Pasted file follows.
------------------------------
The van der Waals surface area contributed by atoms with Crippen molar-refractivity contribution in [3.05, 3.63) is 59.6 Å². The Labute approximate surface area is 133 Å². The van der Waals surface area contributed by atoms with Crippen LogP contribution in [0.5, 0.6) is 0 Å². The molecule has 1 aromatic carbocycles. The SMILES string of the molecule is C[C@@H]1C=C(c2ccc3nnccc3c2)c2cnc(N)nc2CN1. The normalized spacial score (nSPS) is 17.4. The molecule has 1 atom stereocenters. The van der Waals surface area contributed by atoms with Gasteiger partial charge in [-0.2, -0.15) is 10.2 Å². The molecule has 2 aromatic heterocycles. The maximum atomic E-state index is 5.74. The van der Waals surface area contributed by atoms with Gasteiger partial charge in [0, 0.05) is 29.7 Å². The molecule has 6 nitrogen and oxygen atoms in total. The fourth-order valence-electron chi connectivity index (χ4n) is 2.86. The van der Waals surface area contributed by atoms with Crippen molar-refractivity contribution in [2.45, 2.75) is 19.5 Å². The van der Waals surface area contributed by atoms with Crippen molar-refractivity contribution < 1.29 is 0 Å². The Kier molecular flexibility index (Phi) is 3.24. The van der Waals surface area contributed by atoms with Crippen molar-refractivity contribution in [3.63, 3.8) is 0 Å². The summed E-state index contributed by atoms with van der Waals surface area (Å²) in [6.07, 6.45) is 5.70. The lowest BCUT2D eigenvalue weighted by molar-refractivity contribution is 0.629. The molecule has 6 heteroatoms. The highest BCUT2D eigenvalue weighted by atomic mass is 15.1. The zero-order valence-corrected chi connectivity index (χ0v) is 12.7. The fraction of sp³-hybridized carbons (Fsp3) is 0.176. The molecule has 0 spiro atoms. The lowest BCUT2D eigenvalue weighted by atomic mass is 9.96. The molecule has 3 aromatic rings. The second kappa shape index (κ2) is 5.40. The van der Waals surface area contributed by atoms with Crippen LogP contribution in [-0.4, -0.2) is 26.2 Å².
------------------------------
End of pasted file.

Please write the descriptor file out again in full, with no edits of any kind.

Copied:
The van der Waals surface area contributed by atoms with Crippen molar-refractivity contribution in [3.05, 3.63) is 59.6 Å². The Labute approximate surface area is 133 Å². The van der Waals surface area contributed by atoms with Crippen LogP contribution in [0.5, 0.6) is 0 Å². The molecule has 1 aromatic carbocycles. The SMILES string of the molecule is C[C@@H]1C=C(c2ccc3nnccc3c2)c2cnc(N)nc2CN1. The normalized spacial score (nSPS) is 17.4. The molecule has 1 atom stereocenters. The van der Waals surface area contributed by atoms with Gasteiger partial charge in [-0.2, -0.15) is 10.2 Å². The molecule has 2 aromatic heterocycles. The maximum atomic E-state index is 5.74. The van der Waals surface area contributed by atoms with Gasteiger partial charge in [0, 0.05) is 29.7 Å². The molecule has 6 nitrogen and oxygen atoms in total. The fourth-order valence-electron chi connectivity index (χ4n) is 2.86. The van der Waals surface area contributed by atoms with Crippen molar-refractivity contribution in [2.45, 2.75) is 19.5 Å². The van der Waals surface area contributed by atoms with Crippen molar-refractivity contribution < 1.29 is 0 Å². The Kier molecular flexibility index (Phi) is 3.24. The van der Waals surface area contributed by atoms with Crippen molar-refractivity contribution in [3.63, 3.8) is 0 Å². The summed E-state index contributed by atoms with van der Waals surface area (Å²) in [6.07, 6.45) is 5.70. The lowest BCUT2D eigenvalue weighted by molar-refractivity contribution is 0.629. The molecule has 6 heteroatoms. The highest BCUT2D eigenvalue weighted by atomic mass is 15.1. The zero-order valence-corrected chi connectivity index (χ0v) is 12.7. The fraction of sp³-hybridized carbons (Fsp3) is 0.176. The molecule has 0 spiro atoms. The lowest BCUT2D eigenvalue weighted by atomic mass is 9.96. The molecule has 3 aromatic rings. The second kappa shape index (κ2) is 5.40. The van der Waals surface area contributed by atoms with Crippen LogP contribution in [-0.4, -0.2) is 26.2 Å².